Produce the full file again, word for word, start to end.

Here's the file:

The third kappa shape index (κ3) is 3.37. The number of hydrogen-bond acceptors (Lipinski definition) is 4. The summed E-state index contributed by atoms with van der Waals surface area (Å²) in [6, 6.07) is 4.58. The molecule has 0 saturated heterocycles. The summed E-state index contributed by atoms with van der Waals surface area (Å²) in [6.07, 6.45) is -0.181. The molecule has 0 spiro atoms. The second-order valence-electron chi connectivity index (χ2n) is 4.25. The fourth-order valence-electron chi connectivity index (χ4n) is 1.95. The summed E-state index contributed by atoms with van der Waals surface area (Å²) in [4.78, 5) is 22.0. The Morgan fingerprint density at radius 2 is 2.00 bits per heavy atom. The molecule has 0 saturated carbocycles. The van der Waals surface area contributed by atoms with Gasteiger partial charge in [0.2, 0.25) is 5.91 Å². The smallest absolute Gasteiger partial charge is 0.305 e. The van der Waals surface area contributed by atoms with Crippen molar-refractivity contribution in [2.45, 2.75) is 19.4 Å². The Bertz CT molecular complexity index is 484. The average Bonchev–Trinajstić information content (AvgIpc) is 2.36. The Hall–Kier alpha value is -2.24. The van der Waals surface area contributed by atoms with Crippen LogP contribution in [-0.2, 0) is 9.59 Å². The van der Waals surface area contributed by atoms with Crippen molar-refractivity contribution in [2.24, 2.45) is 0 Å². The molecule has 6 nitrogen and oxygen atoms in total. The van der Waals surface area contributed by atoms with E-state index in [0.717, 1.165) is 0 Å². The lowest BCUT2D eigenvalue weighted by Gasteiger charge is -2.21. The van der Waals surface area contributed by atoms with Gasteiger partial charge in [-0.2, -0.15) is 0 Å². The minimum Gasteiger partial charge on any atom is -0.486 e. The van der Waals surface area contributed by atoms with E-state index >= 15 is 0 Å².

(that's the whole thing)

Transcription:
The third kappa shape index (κ3) is 3.37. The number of hydrogen-bond acceptors (Lipinski definition) is 4. The summed E-state index contributed by atoms with van der Waals surface area (Å²) in [6, 6.07) is 4.58. The molecule has 0 saturated heterocycles. The summed E-state index contributed by atoms with van der Waals surface area (Å²) in [6.07, 6.45) is -0.181. The molecule has 0 spiro atoms. The second-order valence-electron chi connectivity index (χ2n) is 4.25. The fourth-order valence-electron chi connectivity index (χ4n) is 1.95. The summed E-state index contributed by atoms with van der Waals surface area (Å²) in [4.78, 5) is 22.0. The Morgan fingerprint density at radius 2 is 2.00 bits per heavy atom. The molecule has 0 saturated carbocycles. The van der Waals surface area contributed by atoms with Gasteiger partial charge in [0.2, 0.25) is 5.91 Å². The smallest absolute Gasteiger partial charge is 0.305 e. The van der Waals surface area contributed by atoms with Crippen molar-refractivity contribution in [2.45, 2.75) is 19.4 Å². The Bertz CT molecular complexity index is 484. The average Bonchev–Trinajstić information content (AvgIpc) is 2.36. The Hall–Kier alpha value is -2.24. The van der Waals surface area contributed by atoms with Crippen LogP contribution in [-0.2, 0) is 9.59 Å². The van der Waals surface area contributed by atoms with Crippen molar-refractivity contribution in [2.24, 2.45) is 0 Å². The molecule has 6 nitrogen and oxygen atoms in total. The van der Waals surface area contributed by atoms with E-state index in [0.717, 1.165) is 0 Å². The lowest BCUT2D eigenvalue weighted by Gasteiger charge is -2.21. The van der Waals surface area contributed by atoms with Gasteiger partial charge in [-0.2, -0.15) is 0 Å². The minimum Gasteiger partial charge on any atom is -0.486 e. The van der Waals surface area contributed by atoms with E-state index >= 15 is 0 Å².